unsecure (from the parents point of view). DS RRsets MUST NOT appear unsecure (from the parents point of view). DS RRsets MUST NOT appear
at non-delegation points or at a zone's apex. at non-delegation points or at a zone's apex.
Section 2.2.1 defines special considerations related to authoritative Section 2.2.1 defines special considerations related to authoritative
servers responding to DS queries and replaces RFC2535 sections 2.3.4 servers responding to DS queries and replaces RFC2535 sections 2.3.4
and 3.4. Section 2.2.2 replaces RFC3008 section 2.7, and section and 3.4. Section 2.2.2 replaces RFC3008 section 2.7, and section
2.2.3 updates RFC3090. 2.2.3 updates RFC3090.
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That is, it answers as if it is authoritative and the DS record does That is, it answers as if it is authoritative and the DS record does
not exist. DS-aware recursive servers will query the parent zone at not exist. DS-aware recursive servers will query the parent zone at
delegation points, so will not be affected by this. delegation points, so will not be affected by this.
A server authoritative for only the child zone at a delegation point A server authoritative for only the child zone at a delegation point
that is also a caching server MAY (if the RD bit is set in the query) that is also a caching server MAY (if the RD bit is set in the query)
perform recursion to find the DS record at the delegation point, and perform recursion to find the DS record at the delegation point, and
may return the DS record from its cache. In this case, the AA bit may return the DS record from its cache. In this case, the AA bit
MUST not be set in the response. MUST not be set in the response.
2.2.1.2 Special processing when child and an ancestor share server 2.2.1.2 Special processing when child and an ancestor share server"
When a child zone and a ancestor other than parent share an Special rules are needed to permit DS RR aware servers to gracefully
authorative server, a DS aware server MUST answer with information interact with older caches which otherwise might falsely label a
from child zone, as specified in section 2.2.1.1. This is to prevent server as lame because of the new placement of the DS RR set.
the server to be marked as lame for child.
This answer can cause problem for a DS aware resolver that is Such a situation might arise when a server is authoritative for both
traversing this branch of the DNS tree for the first time. The a zone and it's grandparent, but not the parent. This sounds like an
resolver is expecting to get back either DS record or a delegation obscure example, but it is very real. The root zone is currently
information. The SOA with same name as QNAME informs the resolver served on 13 machines, and "root-servers.net." is served on 4 of the
that the answer orignated from the zone below the one where the DS same 13, but "net." is served elsewhere.
resides. At this point the resolver has no information on how to get
from the ancestor to the parent. In this case the resolver SHOULD When a server receives a query for (<QNAME>, DS, IN), the response
attempt to fetch the delegation information by issuing a query with a MUST be determined from reading these rules in order:
QNAME one label shorter and type NS. This will yield the NS set for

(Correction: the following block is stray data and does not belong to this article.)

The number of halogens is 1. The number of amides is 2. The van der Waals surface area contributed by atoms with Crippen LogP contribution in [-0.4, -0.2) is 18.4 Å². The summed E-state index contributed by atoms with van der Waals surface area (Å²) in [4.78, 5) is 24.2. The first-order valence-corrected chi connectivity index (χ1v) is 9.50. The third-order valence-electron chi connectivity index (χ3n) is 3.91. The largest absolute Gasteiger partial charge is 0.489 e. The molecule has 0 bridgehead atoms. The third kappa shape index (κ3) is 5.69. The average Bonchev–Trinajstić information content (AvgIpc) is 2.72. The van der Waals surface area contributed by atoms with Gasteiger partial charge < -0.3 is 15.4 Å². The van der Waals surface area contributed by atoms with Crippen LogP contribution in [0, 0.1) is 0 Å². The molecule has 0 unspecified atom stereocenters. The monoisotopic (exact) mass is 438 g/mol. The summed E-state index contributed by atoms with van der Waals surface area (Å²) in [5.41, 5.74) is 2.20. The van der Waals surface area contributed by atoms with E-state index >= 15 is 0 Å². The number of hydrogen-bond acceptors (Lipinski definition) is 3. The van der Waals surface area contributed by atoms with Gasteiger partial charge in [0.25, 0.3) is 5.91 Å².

the parent, allowing the resolver to query for the DS record. 1) If the server is authoritative for the zone that holds the DS RR
set (i.e., the zone that delegates <QNAME> away, aka the "parent"
zone), the response contains the DS RR set as an authoritative
answer.
2) If the server is offering recursive service and the RD bit is set
in the query, the server performs the query itself (according to the
rules for resolvers described below) and returns it's findings.
3) If the server is authoritative for the zone that holds the
<QNAME>'s SOA RR set, the response is an authoritative negative
answer as described in 2.2.1.1.
4) If the server is authoritative for a zone or zones above the
QNAME, a referral to the most enclosing zone's servers is made.
5) If the server is not authoritative for any part of the QNAME, a
response indicating a lame server for QNAME is given.
Using these rules will require some special processing on the part of
a DS RR aware resolver. To illustrate this, an example is used.
Assuming a server is authoritative for roots.example.net. and for the
root zone but not the intervening two zones (or the intervening two
label deep zone). Assume that QNAME=roots.example.net., QTYPE=DS,
and QCLASS=IN.
The resolver will issue this request (assuming no cached data)
expecting a referral to a net. server. Instead, rule number 3 above
applies and a negative answer is returned by the server. The
reaction by the resolver is not to accept this answer as final as it
can determine from the SOA RR in the negative answer the context
within which the server has answered.
A solution to this is to instruct the resolver to hunt for the
authoritative zone of the data in a brute force manner.
This can be accomplished by taking the owner name of the returned SOA
RR and strip off enough left-hand labels until a successful NS
response is obtained. A successful response here means that the
answer has NS records in it. (Entertaining the possibility that a
cut point may be two labels down in a zone.)
Returning to the example, the response will include a negative answer
with either the SOA RR for "roots.example.net." or "example.net."
depending on whether roots.example.net is a delegated domain. In
either case, removing the least significant label of the SOA owner
name will lead to the location of the desired data.
2.2.1.3 Modification on KEY RR in the construction of Responses